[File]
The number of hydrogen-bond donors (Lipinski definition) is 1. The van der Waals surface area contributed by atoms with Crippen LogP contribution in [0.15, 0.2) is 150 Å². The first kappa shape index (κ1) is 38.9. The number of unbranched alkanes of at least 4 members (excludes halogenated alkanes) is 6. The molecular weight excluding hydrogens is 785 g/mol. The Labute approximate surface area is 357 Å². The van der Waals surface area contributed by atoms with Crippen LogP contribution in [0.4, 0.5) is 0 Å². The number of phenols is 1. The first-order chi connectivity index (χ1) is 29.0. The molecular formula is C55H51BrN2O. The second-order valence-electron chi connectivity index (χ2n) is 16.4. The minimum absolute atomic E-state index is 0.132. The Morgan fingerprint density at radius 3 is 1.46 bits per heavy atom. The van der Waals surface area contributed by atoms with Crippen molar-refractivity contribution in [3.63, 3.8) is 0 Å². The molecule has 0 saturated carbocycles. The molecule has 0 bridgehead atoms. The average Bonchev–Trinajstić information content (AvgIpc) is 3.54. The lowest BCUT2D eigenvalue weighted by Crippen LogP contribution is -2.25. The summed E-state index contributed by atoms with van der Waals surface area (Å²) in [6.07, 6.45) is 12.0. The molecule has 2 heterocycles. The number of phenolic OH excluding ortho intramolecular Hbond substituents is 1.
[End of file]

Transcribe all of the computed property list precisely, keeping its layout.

The number of hydrogen-bond donors (Lipinski definition) is 1. The van der Waals surface area contributed by atoms with Crippen LogP contribution in [0.15, 0.2) is 150 Å². The first kappa shape index (κ1) is 38.9. The number of unbranched alkanes of at least 4 members (excludes halogenated alkanes) is 6. The molecular weight excluding hydrogens is 785 g/mol. The Labute approximate surface area is 357 Å². The van der Waals surface area contributed by atoms with Crippen LogP contribution in [0.4, 0.5) is 0 Å². The number of phenols is 1. The first-order chi connectivity index (χ1) is 29.0. The molecular formula is C55H51BrN2O. The second-order valence-electron chi connectivity index (χ2n) is 16.4. The minimum absolute atomic E-state index is 0.132. The Morgan fingerprint density at radius 3 is 1.46 bits per heavy atom. The van der Waals surface area contributed by atoms with Crippen molar-refractivity contribution in [3.63, 3.8) is 0 Å². The molecule has 0 saturated carbocycles. The molecule has 0 bridgehead atoms. The average Bonchev–Trinajstić information content (AvgIpc) is 3.54. The lowest BCUT2D eigenvalue weighted by Crippen LogP contribution is -2.25. The summed E-state index contributed by atoms with van der Waals surface area (Å²) in [6.07, 6.45) is 12.0. The molecule has 2 heterocycles. The number of phenolic OH excluding ortho intramolecular Hbond substituents is 1.